The construction of a building is a complex and costly process that requires significant effort and planning from a number of parties. For this reason, buildings are often refurbished
or renovated to extend their life, while unsuitable structures on highly desirable sites are commonly
demolished to make way for new developments. But some buildings fall victim to unique events
that lead them to become completely deserted. Once serving important purposes but now forgotten
and standing eerily frozen in time, these are the world’s most intriguing abandoned buildings. With the opening of the city’s first subway
line in 1904, New York finally had a rapid transit system to rival those of other world
cities, like Paris and London. The City Hall Subway Station was among the
grandest on the entire system with a gracefully curved platform, vaulted arch ceilings, decorative
mosaics, intricate skylights and impressive chandeliers. While the grandeur of the underground station
was widely admired, commuters quickly realised that the nearby Brooklyn Bridge subway station
offered much more convenient transport connections onto Brooklyn and further Downtown, significantly
reducing the number of passengers using the station. Additionally, as the popularity of the subway
system grew, so too did the length of train carriages. These longer carriages were unable to make
the journey through the station’s loop as the curved design of the system prevented
them from pulling up alongside the platform. without creating dangerously large gaps between
the train and the platform edge. By 1945 the number of passengers using the
station was as low as 600 per day and the decision was taken to close the station. While the number 6 train still uses the loop to turn around, the station itself has remained
unused for passenger purposes ever since. However, due to its somewhat protected location
underground, this abandoned structure has fared better than some of the others on our list. Shielded from the elements, much of the intricate detailing of the original design survives to the present day. The New York Transit Museum run a limited number of tours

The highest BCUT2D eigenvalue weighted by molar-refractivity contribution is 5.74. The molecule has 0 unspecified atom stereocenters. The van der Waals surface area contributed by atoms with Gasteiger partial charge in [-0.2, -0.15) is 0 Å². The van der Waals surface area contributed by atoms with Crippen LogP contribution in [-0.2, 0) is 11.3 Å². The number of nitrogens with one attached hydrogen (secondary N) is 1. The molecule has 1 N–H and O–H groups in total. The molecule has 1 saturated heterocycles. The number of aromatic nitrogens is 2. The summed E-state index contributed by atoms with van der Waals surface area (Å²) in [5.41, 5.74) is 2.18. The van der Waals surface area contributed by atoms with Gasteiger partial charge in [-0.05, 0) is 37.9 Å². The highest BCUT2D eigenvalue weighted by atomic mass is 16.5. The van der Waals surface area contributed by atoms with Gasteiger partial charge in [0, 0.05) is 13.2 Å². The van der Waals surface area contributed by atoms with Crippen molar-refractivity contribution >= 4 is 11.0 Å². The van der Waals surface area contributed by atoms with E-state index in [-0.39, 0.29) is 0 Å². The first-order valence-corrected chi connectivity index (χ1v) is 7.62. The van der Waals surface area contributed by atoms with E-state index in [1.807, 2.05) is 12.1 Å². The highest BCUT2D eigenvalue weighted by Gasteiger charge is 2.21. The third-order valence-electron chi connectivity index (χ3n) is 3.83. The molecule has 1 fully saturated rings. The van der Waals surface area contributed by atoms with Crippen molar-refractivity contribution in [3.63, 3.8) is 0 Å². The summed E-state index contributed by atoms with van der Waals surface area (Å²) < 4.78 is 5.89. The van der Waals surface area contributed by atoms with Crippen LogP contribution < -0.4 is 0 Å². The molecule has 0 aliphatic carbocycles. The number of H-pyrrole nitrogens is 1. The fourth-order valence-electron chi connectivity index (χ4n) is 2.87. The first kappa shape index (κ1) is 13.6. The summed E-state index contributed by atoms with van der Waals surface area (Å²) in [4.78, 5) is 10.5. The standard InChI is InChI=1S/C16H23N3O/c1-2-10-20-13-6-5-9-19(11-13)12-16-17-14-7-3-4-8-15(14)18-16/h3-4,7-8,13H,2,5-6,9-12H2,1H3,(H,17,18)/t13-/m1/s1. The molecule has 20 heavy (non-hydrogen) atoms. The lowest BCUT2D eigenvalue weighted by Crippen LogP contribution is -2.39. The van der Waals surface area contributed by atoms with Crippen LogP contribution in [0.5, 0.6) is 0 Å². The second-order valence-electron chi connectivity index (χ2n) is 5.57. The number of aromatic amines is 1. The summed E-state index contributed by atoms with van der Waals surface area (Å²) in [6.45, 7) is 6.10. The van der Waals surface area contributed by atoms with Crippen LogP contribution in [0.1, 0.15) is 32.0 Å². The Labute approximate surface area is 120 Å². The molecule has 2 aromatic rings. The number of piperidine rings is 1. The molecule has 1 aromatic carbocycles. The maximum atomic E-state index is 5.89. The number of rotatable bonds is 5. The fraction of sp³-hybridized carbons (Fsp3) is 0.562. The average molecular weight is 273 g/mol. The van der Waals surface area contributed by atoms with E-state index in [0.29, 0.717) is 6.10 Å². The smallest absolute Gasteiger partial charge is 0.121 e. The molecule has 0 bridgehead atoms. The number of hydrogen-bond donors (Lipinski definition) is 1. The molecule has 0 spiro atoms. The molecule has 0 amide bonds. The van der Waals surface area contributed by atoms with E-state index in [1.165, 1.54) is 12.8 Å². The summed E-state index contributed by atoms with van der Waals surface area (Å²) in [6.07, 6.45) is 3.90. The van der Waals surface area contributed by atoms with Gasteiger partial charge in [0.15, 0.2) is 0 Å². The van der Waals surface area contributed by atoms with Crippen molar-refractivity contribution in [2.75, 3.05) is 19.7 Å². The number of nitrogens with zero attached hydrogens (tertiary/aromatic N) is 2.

of the site and film production companies occasionally use the platform as an early 1900s set. From its construction as a strategic Royal
Air Force base for the British in 1939, Nicosia International served as the main airport for
Cyprus. However, this came to an abrupt end in 1974
when a coup against the country’s then-president forced the airport to close, stranding citizens
and foreign nationals alike. Reopened to allow foreigners to leave the
island, the Turkish invasion just two days later, saw the area come under heavy fire, resulting in the facility being immediately evacuated and a number of
aircraft being left abandoned on the runway. While no longer actively at war, the island
remains divided to this day with the airport now lying within the United Nations buffer
zone between the two communities. Following failed negotiations by both parties
to jointly operate the airport in 1975, new airports were constructed in both territories
and the original facility was never returned to commercial operation. Though a portion of the main building now
operates as the headquarters for the UN Peacekeeping Force in Cyprus, the terminals, customs control
area and runways remain eerily abandoned and have fallen into decay. Constructed in 1928, the Canfranc International
Railway Station in the Pyrenees was the second largest railway station in Europe at the time
– measuring some 240 metres long – and became dubbed the “Titanic of the Mountains”. The station was intended to operate as an
interchange between France and Spain. Each country operated different gauge sizes on
their respective railways, preventing services from running through into the opposite nation-state. As such, the station had to contain customs and transfer facilities for passengers, luggage
and freight moving between the two countries. Despite its then-state-of-the-art systems,
the station was never used to its full potential due to the Spanish tunnels through the mountain
range being sealed-off during the Spanish Civil War and dwindling use by civilians during
the Second World War. The final blow for the station came in 1970